February is heart month. So many things of the heart to celebrate. My favorite involves flowers and chocolates. But something else near and dear is my actual ticker. I’ve had two open heart surgeries to correct a congenital (meaning I was born with it) heart defect. I don’t remember my first surgery, but my Dad sure does (you can read A Letter From Dad if you need a cry today), but I certainly remember my second surgery and the emotional, physical, and mental toll it took on me.
I know February is coming to a close, but it’s not over yet, and I wanted to create some awareness about Adult Congenital Heart Disease (ACHD) and give a little love to all my scarred friends with murr-murrs.
Congenital heart defects are the most common of all birth defects. Often they can go undetected. Thankfully mine was discovered shortly after my birth.
I was born with Pulmonary Valve Stenosis. It’s the most common congenital heart defect affecting 7-10% of all congenital heart disease (CHD) patients. The leaflets of my valve were fused making it extremely difficult for blood to pass through the valve into my lungs. I had one corrective surgery just 12 days before my first birthday.
And that was supposed to be it.
Here’s the deal. Most babies and children that had their pulmonary stenosis corrected were told the problem had been solved and that there was no foreseeable surgeries or issues for the heart.
But that’s quite the opposite.
There are two issues I want to bring awareness to today:
#1 Unfortunately many ACHD patients think they are ok. They were told they’d be fine and they don’t go and get heart check ups. Now that CHD patients are living longer, doctors are finding in many of their patients there is a need for follow up surgery. These hearts with removed pulmonary valves are working extremely hard and causing the right ventricle to become enlarged. This can lead to dangerous arrhythmias and eventually heart failure. Thankfully a new valve can be “installed” through surgery and there is usually a great outcome (hallelujah!).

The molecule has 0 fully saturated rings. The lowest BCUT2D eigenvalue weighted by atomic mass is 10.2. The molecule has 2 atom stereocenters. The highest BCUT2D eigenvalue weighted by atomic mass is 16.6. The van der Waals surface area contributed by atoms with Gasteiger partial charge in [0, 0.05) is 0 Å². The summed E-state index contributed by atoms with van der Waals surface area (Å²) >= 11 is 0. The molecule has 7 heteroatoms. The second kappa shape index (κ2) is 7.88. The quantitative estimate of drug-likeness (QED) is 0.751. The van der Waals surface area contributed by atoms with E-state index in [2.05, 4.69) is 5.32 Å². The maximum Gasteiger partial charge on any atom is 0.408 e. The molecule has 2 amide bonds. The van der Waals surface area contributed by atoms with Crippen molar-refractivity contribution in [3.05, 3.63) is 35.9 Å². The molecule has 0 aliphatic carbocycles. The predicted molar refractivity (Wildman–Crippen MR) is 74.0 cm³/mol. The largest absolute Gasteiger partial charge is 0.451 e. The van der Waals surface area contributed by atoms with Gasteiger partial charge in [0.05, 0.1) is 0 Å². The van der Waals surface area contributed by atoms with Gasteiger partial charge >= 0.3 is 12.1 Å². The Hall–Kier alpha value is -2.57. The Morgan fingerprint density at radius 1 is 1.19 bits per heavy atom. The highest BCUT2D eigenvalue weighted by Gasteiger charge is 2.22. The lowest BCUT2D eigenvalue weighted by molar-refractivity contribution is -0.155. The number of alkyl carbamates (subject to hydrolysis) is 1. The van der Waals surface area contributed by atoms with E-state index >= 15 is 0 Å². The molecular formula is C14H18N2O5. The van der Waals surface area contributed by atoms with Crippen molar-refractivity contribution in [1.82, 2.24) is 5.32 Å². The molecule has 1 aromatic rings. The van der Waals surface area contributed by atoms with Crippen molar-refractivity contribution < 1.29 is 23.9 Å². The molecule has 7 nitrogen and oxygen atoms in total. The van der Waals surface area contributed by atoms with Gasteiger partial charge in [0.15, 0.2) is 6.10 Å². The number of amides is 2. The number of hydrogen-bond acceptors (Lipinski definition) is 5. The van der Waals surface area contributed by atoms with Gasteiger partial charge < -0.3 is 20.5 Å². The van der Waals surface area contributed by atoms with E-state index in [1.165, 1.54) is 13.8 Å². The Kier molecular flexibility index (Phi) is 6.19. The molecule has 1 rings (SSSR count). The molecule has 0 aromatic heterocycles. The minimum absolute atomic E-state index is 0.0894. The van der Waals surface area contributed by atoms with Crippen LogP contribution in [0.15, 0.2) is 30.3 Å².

That was me. I was told I’d be ok. You can even read on my 1984 surgical notes that everything regarding my heart was corrected and there would be no foreseeable interventions with my pulmonary valve. I felt pretty good. I had no real cardiac issues. But my heart was enlarging and could have been a ticking time bomb without routine visits to the cardiologist.
#2 If ACHD patients do follow up with a cardiologist they might be like me, going to any random cardiologist instead of a physician who specializes in congenital heart disease in the adult. A lot can be overlooked by physicians who are not specialized-it’s not their fault, it’s just ACHD is a relatively new field because these babies with heart defects are growing into adults. We need specific and specialized care.
I googled “cardiologist” to find a heart doctor when I moved to Denver. I ended up seeing a coronary heart specialist. Coronary disease is quite different than congenital heart disease. But I went anyway. At that appointment I was told I needed surgery and to find a heart surgeon. Talk about an overwhelming task. My husband and I searched and prayed and guessed, and met with a heart surgeon. He was wonderfully kind. He also admitted he repairs a pulmonary valve about once every three years.
Thankfully he had my best interest in mind and sent me over to Children’s Hospital. I met with a congenital heart surgeon and instantly a whole new lovely world opened up for me. I suddenly wasn’t an anomaly. I wasn’t being asked if all the other heart doctors and PAs and nurses could take a listen to my heart. No one was scratching their head.
I found a home.
My encouragement for anyone who has CHD is to be brave and get your heart checked out and to find a physician who specializes in adult congenital heart defects.
I had no idea help specific to me existed. Maybe you didn’t either.
Check out the Adult Congenital Heart Association for more information and a list of doctors and facilities that specialize in ACHD.